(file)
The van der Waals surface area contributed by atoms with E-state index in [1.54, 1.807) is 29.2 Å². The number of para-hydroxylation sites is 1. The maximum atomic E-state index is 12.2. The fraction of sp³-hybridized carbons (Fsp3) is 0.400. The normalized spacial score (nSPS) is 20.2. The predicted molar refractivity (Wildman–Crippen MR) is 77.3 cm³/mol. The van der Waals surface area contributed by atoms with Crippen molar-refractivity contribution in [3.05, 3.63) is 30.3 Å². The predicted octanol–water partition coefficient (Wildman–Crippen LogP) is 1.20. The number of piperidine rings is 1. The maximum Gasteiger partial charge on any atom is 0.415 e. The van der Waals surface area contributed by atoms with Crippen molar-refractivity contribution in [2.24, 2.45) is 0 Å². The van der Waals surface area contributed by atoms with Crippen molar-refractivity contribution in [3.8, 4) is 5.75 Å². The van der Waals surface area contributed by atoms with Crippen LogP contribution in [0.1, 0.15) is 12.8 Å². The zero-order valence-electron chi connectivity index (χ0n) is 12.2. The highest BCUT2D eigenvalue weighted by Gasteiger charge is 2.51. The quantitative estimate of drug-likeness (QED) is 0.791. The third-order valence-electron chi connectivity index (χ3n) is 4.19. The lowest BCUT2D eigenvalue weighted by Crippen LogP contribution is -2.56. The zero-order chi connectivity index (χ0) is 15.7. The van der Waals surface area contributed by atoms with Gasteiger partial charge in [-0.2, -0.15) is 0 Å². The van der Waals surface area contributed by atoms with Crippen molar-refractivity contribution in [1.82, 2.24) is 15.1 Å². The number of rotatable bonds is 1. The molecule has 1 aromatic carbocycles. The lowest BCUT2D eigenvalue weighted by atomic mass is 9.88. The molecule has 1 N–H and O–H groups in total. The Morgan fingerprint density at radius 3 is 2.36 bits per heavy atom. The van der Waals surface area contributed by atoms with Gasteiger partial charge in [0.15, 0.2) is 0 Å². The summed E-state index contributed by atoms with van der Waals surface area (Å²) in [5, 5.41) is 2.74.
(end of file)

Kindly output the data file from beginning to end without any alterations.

The van der Waals surface area contributed by atoms with E-state index in [1.54, 1.807) is 29.2 Å². The number of para-hydroxylation sites is 1. The maximum atomic E-state index is 12.2. The fraction of sp³-hybridized carbons (Fsp3) is 0.400. The normalized spacial score (nSPS) is 20.2. The predicted molar refractivity (Wildman–Crippen MR) is 77.3 cm³/mol. The van der Waals surface area contributed by atoms with Crippen molar-refractivity contribution in [3.05, 3.63) is 30.3 Å². The predicted octanol–water partition coefficient (Wildman–Crippen LogP) is 1.20. The number of piperidine rings is 1. The maximum Gasteiger partial charge on any atom is 0.415 e. The van der Waals surface area contributed by atoms with Crippen molar-refractivity contribution in [2.24, 2.45) is 0 Å². The van der Waals surface area contributed by atoms with Crippen molar-refractivity contribution in [3.8, 4) is 5.75 Å². The van der Waals surface area contributed by atoms with Crippen LogP contribution in [0.1, 0.15) is 12.8 Å². The zero-order valence-electron chi connectivity index (χ0n) is 12.2. The highest BCUT2D eigenvalue weighted by Gasteiger charge is 2.51. The quantitative estimate of drug-likeness (QED) is 0.791. The third-order valence-electron chi connectivity index (χ3n) is 4.19. The lowest BCUT2D eigenvalue weighted by Crippen LogP contribution is -2.56. The zero-order chi connectivity index (χ0) is 15.7. The van der Waals surface area contributed by atoms with Gasteiger partial charge in [-0.2, -0.15) is 0 Å². The van der Waals surface area contributed by atoms with Crippen molar-refractivity contribution in [1.82, 2.24) is 15.1 Å². The number of rotatable bonds is 1. The molecule has 1 aromatic carbocycles. The lowest BCUT2D eigenvalue weighted by atomic mass is 9.88. The molecule has 1 N–H and O–H groups in total. The Morgan fingerprint density at radius 3 is 2.36 bits per heavy atom. The van der Waals surface area contributed by atoms with Gasteiger partial charge in [0.15, 0.2) is 0 Å². The summed E-state index contributed by atoms with van der Waals surface area (Å²) in [5, 5.41) is 2.74.